A disproportionate amount of challenges against Wills are ones in which the deceased has left everything to animals.  I personally have an interest in such cases, as one of the first cases on the matter was that of re Wedgwood in 1915.  There, a member of my own family decided she would leave everything to her cat.  Unsurprisingly, this caused enormous outrage within the family, much as it was designed to.

The recent decision in the case of Ilott v Mitson, was a similar case which involved the will of a woman, whose husband died tragically shortly before the birth of her only daughter. The relationship was not a happy one and her daughter later left as soon as she was able at the age of 17. The family never truly reconciled and she went on to leave everything to animal charities, with whom she had no real connection with. Unsurprisingly litigation ensued. 

What some lawyers in their commentaries miss, is some people when writing their Will do so out of spite, as was the case with my own distant relative.  Some unhappy people leave wills which are deliberately antagonistic and hurtful. An example from my practice is that of an elderly lady who had a neighbour wait hand and foot on them, on the promise of a share of the estate. She knew the neighbour was caring only because of the money and resented it. She eventually left everything to a distant relative. In these cases the disappointed person often finds it easier to vilify the lucky recipient, rather than the deceased. A tactical error that can lead to a hopeless case based on undue influence, rather than promissory estoppel or family provision.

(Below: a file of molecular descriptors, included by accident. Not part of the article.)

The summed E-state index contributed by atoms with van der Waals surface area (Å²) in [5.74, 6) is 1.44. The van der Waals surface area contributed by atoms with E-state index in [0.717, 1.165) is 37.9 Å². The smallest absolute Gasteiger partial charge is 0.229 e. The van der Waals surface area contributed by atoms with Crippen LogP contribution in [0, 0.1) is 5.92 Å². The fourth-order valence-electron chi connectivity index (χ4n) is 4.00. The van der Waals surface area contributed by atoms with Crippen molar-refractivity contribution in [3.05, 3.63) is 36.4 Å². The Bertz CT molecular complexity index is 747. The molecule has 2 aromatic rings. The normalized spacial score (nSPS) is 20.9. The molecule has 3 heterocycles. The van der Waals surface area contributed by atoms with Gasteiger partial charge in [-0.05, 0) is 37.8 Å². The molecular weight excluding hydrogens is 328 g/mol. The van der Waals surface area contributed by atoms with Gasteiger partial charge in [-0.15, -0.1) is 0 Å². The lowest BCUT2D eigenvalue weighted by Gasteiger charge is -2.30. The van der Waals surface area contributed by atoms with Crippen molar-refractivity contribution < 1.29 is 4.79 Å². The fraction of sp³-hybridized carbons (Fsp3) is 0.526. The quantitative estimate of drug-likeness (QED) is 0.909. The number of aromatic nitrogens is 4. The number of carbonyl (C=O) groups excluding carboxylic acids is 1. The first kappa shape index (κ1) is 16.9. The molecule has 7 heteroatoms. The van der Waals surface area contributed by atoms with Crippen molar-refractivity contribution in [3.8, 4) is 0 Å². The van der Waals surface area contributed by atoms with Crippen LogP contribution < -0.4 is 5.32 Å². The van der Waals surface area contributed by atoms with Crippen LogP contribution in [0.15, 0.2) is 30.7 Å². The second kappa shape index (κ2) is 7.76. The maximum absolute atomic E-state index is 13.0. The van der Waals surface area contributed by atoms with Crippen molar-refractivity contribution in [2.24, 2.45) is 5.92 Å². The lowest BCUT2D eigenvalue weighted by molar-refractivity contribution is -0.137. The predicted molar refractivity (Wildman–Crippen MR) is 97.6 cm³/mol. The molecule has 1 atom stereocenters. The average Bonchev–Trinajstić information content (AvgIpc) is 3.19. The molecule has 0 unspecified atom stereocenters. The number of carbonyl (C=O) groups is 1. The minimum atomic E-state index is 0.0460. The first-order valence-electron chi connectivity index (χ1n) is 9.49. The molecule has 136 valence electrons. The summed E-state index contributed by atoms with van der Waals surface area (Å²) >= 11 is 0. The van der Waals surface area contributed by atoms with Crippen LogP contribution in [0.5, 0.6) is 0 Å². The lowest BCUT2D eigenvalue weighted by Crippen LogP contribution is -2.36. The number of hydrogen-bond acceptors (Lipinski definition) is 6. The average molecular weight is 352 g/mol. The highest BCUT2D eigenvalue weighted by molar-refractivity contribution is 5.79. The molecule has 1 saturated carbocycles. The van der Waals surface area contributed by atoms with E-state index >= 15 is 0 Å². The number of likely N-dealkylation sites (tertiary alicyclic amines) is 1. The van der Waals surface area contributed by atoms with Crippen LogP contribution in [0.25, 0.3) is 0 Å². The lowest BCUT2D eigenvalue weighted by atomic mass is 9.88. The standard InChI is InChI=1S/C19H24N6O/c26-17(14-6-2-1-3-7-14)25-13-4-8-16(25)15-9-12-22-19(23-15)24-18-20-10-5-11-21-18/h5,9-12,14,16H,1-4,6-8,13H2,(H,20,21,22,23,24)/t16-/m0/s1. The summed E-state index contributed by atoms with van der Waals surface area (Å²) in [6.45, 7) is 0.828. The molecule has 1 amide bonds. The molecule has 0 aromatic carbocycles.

As such, I welcome the recent Court of Appeal decision, which does not in any way rewrite the law, but is an example of changing morality on whether it is reasonable to be spiteful. The situation previously was, as in my family’s case, the money went to the fat cat.